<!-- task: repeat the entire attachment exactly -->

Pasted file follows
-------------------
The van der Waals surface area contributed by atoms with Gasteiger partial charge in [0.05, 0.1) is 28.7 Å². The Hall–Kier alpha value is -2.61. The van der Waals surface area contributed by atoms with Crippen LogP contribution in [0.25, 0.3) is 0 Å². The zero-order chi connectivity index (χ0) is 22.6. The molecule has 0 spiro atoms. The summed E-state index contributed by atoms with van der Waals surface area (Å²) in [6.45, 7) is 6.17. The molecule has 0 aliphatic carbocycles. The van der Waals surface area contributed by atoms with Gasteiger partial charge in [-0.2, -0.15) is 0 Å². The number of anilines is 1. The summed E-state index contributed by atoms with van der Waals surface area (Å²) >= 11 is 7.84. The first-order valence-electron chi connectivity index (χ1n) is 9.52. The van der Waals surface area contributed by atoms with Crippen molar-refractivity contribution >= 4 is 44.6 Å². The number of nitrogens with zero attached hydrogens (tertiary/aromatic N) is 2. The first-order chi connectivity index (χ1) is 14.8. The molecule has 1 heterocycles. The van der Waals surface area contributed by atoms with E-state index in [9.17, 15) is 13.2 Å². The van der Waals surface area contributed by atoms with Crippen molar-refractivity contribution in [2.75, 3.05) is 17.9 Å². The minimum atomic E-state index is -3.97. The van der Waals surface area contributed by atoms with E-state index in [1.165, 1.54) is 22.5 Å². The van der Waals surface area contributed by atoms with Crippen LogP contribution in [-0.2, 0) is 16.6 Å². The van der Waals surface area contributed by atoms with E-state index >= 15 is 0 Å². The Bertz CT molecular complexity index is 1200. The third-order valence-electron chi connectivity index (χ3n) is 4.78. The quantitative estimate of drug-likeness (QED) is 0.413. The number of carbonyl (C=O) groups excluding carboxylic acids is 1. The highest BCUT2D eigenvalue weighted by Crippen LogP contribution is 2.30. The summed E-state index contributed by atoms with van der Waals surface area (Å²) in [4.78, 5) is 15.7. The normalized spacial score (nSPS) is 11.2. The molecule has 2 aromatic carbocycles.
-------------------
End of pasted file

The van der Waals surface area contributed by atoms with Gasteiger partial charge in [0.05, 0.1) is 28.7 Å². The Hall–Kier alpha value is -2.61. The van der Waals surface area contributed by atoms with Crippen LogP contribution in [0.25, 0.3) is 0 Å². The zero-order chi connectivity index (χ0) is 22.6. The molecule has 0 spiro atoms. The summed E-state index contributed by atoms with van der Waals surface area (Å²) in [6.45, 7) is 6.17. The molecule has 0 aliphatic carbocycles. The van der Waals surface area contributed by atoms with Gasteiger partial charge in [-0.2, -0.15) is 0 Å². The number of anilines is 1. The summed E-state index contributed by atoms with van der Waals surface area (Å²) >= 11 is 7.84. The first-order valence-electron chi connectivity index (χ1n) is 9.52. The van der Waals surface area contributed by atoms with Crippen molar-refractivity contribution >= 4 is 44.6 Å². The number of nitrogens with zero attached hydrogens (tertiary/aromatic N) is 2. The first-order chi connectivity index (χ1) is 14.8. The molecule has 1 heterocycles. The van der Waals surface area contributed by atoms with E-state index in [9.17, 15) is 13.2 Å². The van der Waals surface area contributed by atoms with Crippen molar-refractivity contribution in [2.75, 3.05) is 17.9 Å². The minimum atomic E-state index is -3.97. The van der Waals surface area contributed by atoms with E-state index in [1.165, 1.54) is 22.5 Å². The van der Waals surface area contributed by atoms with Crippen LogP contribution in [-0.2, 0) is 16.6 Å². The van der Waals surface area contributed by atoms with E-state index >= 15 is 0 Å². The Bertz CT molecular complexity index is 1200. The third-order valence-electron chi connectivity index (χ3n) is 4.78. The quantitative estimate of drug-likeness (QED) is 0.413. The number of carbonyl (C=O) groups excluding carboxylic acids is 1. The highest BCUT2D eigenvalue weighted by Crippen LogP contribution is 2.30. The summed E-state index contributed by atoms with van der Waals surface area (Å²) in [4.78, 5) is 15.7. The normalized spacial score (nSPS) is 11.2. The molecule has 2 aromatic carbocycles.